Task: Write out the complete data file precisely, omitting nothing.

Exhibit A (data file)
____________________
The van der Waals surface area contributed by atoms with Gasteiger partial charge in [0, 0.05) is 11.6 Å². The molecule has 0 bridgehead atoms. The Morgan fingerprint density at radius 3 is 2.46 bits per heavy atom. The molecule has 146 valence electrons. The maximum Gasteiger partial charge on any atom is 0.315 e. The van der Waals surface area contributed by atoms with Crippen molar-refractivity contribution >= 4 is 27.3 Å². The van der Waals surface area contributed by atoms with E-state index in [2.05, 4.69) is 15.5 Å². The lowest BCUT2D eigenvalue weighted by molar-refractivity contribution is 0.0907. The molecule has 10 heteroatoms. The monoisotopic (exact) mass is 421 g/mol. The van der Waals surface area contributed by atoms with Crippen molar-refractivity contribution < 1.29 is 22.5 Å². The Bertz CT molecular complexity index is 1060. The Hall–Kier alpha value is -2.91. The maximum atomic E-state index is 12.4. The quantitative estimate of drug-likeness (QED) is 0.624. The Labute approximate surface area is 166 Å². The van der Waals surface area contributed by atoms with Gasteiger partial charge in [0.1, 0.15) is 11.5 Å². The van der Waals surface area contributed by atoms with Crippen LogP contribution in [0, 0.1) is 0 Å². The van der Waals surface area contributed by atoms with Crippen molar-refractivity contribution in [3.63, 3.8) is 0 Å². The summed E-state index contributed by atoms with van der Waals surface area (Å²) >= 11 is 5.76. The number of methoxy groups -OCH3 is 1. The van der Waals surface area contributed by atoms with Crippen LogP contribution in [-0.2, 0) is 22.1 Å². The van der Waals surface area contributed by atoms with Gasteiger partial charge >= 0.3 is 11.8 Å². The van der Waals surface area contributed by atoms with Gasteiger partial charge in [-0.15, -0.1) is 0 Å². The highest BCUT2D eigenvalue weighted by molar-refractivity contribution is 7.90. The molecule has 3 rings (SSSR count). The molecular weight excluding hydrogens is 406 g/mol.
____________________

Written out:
The van der Waals surface area contributed by atoms with Gasteiger partial charge in [0, 0.05) is 11.6 Å². The molecule has 0 bridgehead atoms. The Morgan fingerprint density at radius 3 is 2.46 bits per heavy atom. The molecule has 146 valence electrons. The maximum Gasteiger partial charge on any atom is 0.315 e. The van der Waals surface area contributed by atoms with Crippen molar-refractivity contribution >= 4 is 27.3 Å². The van der Waals surface area contributed by atoms with E-state index in [2.05, 4.69) is 15.5 Å². The lowest BCUT2D eigenvalue weighted by molar-refractivity contribution is 0.0907. The molecule has 10 heteroatoms. The monoisotopic (exact) mass is 421 g/mol. The van der Waals surface area contributed by atoms with Crippen molar-refractivity contribution < 1.29 is 22.5 Å². The Bertz CT molecular complexity index is 1060. The Hall–Kier alpha value is -2.91. The maximum atomic E-state index is 12.4. The quantitative estimate of drug-likeness (QED) is 0.624. The Labute approximate surface area is 166 Å². The van der Waals surface area contributed by atoms with Gasteiger partial charge in [0.1, 0.15) is 11.5 Å². The van der Waals surface area contributed by atoms with Crippen LogP contribution in [0, 0.1) is 0 Å². The van der Waals surface area contributed by atoms with Crippen molar-refractivity contribution in [3.63, 3.8) is 0 Å². The summed E-state index contributed by atoms with van der Waals surface area (Å²) >= 11 is 5.76. The number of methoxy groups -OCH3 is 1. The van der Waals surface area contributed by atoms with Crippen LogP contribution in [-0.2, 0) is 22.1 Å². The van der Waals surface area contributed by atoms with Gasteiger partial charge >= 0.3 is 11.8 Å². The van der Waals surface area contributed by atoms with Gasteiger partial charge in [-0.15, -0.1) is 0 Å². The highest BCUT2D eigenvalue weighted by molar-refractivity contribution is 7.90. The molecule has 3 rings (SSSR count). The molecular weight excluding hydrogens is 406 g/mol.